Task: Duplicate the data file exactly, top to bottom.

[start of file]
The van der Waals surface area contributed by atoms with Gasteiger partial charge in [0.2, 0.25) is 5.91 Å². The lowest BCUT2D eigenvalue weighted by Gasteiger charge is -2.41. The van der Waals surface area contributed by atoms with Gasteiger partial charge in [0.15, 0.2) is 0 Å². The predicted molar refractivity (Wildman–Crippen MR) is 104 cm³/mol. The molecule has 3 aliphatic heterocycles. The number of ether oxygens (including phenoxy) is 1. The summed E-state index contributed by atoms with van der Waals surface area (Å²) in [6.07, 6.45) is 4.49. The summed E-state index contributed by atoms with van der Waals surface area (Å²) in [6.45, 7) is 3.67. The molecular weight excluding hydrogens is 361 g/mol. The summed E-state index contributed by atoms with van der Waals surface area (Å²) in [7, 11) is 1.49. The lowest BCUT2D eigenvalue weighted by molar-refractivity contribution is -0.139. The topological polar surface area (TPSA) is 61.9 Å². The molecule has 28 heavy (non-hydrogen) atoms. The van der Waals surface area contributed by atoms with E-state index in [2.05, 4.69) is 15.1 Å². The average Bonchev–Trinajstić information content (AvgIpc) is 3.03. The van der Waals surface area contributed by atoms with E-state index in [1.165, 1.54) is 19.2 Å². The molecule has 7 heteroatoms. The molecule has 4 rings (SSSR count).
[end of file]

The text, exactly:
The van der Waals surface area contributed by atoms with Gasteiger partial charge in [0.2, 0.25) is 5.91 Å². The lowest BCUT2D eigenvalue weighted by Gasteiger charge is -2.41. The van der Waals surface area contributed by atoms with Gasteiger partial charge in [0.15, 0.2) is 0 Å². The predicted molar refractivity (Wildman–Crippen MR) is 104 cm³/mol. The molecule has 3 aliphatic heterocycles. The number of ether oxygens (including phenoxy) is 1. The summed E-state index contributed by atoms with van der Waals surface area (Å²) in [6.07, 6.45) is 4.49. The summed E-state index contributed by atoms with van der Waals surface area (Å²) in [6.45, 7) is 3.67. The molecular weight excluding hydrogens is 361 g/mol. The summed E-state index contributed by atoms with van der Waals surface area (Å²) in [7, 11) is 1.49. The lowest BCUT2D eigenvalue weighted by molar-refractivity contribution is -0.139. The topological polar surface area (TPSA) is 61.9 Å². The molecule has 28 heavy (non-hydrogen) atoms. The van der Waals surface area contributed by atoms with E-state index in [2.05, 4.69) is 15.1 Å². The average Bonchev–Trinajstić information content (AvgIpc) is 3.03. The van der Waals surface area contributed by atoms with E-state index in [1.165, 1.54) is 19.2 Å². The molecule has 7 heteroatoms. The molecule has 4 rings (SSSR count).